Virtual Machines and Hypervisors

"Virtual machines and hypervisors" on a slightly blurred background of clouds with the word cloud in the background.

In last week’s post we looked at the concept of cloud computing, and some of the services cloud computing can provide. But what actually makes cloud computing work?

Cloud computing wouldn’t be possible without virtualization. Virtualization wouldn’t be possible without hypervisors. Virtualization and hypervisors therefore support the entire cloud computing ecosystem.


Virtualization software creates an abstraction layer on top of computer hardware. This allows the hardware elements of a single computer — processors, memory, storage, networking, etc. — to be divided into multiple virtual computers, called virtual machines (VMs). VMs operate independently of each other, even though they are running on the same physical hardware. Each VM provides the functionality of a separate stand-alone computer.

Each VM can run its own operating system (OS), called a guest operating system. The guest operating system can run any software as if it were running on a stand-alone physical computer. Each user is provided with a separate VM having its own memory space, virtual devices, storage, etc.

Some virtual machines are designed to emulate (or “virtually imitate”) different system architectures. These allow operating systems and applications written for another architecture or CPU to be run.

A mainframe can typically run hundreds or even thousands of virtual machine instances. In this way, virtualization uses computer hardware very efficiently. It is currently a standard practice in many enterprises. Higher returns on hardware investment can be achieved when using virtualization.

Virtualization and the Cloud

Virtualization is also the technology that drives cloud computing. Cloud providers can serve multiple clients using virtualization. Cloud users only have to buy the computing resources they need when they need it. As demand or workloads grow and shrink, users can cost-effectively scale resources up and down.


The heart of the VM architecture is the hypervisor controlling program. It runs on the physical hardware and creates the virtual machine environment. It performs the system’s resource-sharing, including device and virtual storage management, and other standard operating system tasks.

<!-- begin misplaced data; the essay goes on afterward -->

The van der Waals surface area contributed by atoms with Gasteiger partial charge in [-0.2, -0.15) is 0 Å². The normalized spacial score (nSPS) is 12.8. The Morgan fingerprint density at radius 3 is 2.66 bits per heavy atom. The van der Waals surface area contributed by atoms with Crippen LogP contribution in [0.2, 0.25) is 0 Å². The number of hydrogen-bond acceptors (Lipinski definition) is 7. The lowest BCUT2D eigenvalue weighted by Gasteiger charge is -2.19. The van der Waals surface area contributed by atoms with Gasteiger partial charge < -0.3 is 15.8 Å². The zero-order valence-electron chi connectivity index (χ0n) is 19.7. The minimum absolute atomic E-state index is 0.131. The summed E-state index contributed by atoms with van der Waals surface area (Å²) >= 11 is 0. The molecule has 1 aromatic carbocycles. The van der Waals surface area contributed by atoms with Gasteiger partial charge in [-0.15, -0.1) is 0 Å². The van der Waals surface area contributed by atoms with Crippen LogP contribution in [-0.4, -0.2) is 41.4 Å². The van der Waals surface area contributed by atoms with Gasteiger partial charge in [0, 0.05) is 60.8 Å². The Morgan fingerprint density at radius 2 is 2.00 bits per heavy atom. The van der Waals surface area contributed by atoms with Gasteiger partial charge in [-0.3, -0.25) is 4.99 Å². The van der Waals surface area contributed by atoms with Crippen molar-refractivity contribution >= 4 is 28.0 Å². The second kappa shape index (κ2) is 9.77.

Before hypervisors became popular, most computers could only run one operating system at a time. This made them very stable because the hardware only had to handle requests from that single operating system. Unfortunately the operating system couldn’t always use all of the computer’s power. This had the potential to waste computer resources.

Hypervisors solved that problem. A hypervisor is a relatively small software layer that allows a number of operating systems to run alongside each other on the same physical computer. These operating systems come as virtual machines — files that emulate an entire computing hardware environment in software.

The hypervisor manages these VMs as they run alongside each other. It assigns a slice of the underlying computing power, memory and storage to each VM. The hypervisor separates and isolates VMs, and prevents them from interfering with each other. If a VM crashes or is compromised in some way, the others survive. Hypervisors are also known as virtual machine monitors (VMM).

Modern hypervisors use hardware-assisted virtualization. The host CPU contains virtualization-specific instructions and hardware.

Virtualization vs. Containerization

As we’ve seen, virtualization divides the hardware elements of a single computer into multiple virtual computers, each of which then runs an entire OS. The OS runs one application. This is a lot more efficient than having no virtualization. However, it still creates duplicate and often unnecessary services for each application being run.

Containers take a different approach. They share an underlying OS kernel, and only run the application with its dependencies, such as environment variables and API libraries. This makes containers smaller with faster deployment and startup.

Next week we’ll have a look at containers.

Don’t forget to share your comments and experiences.

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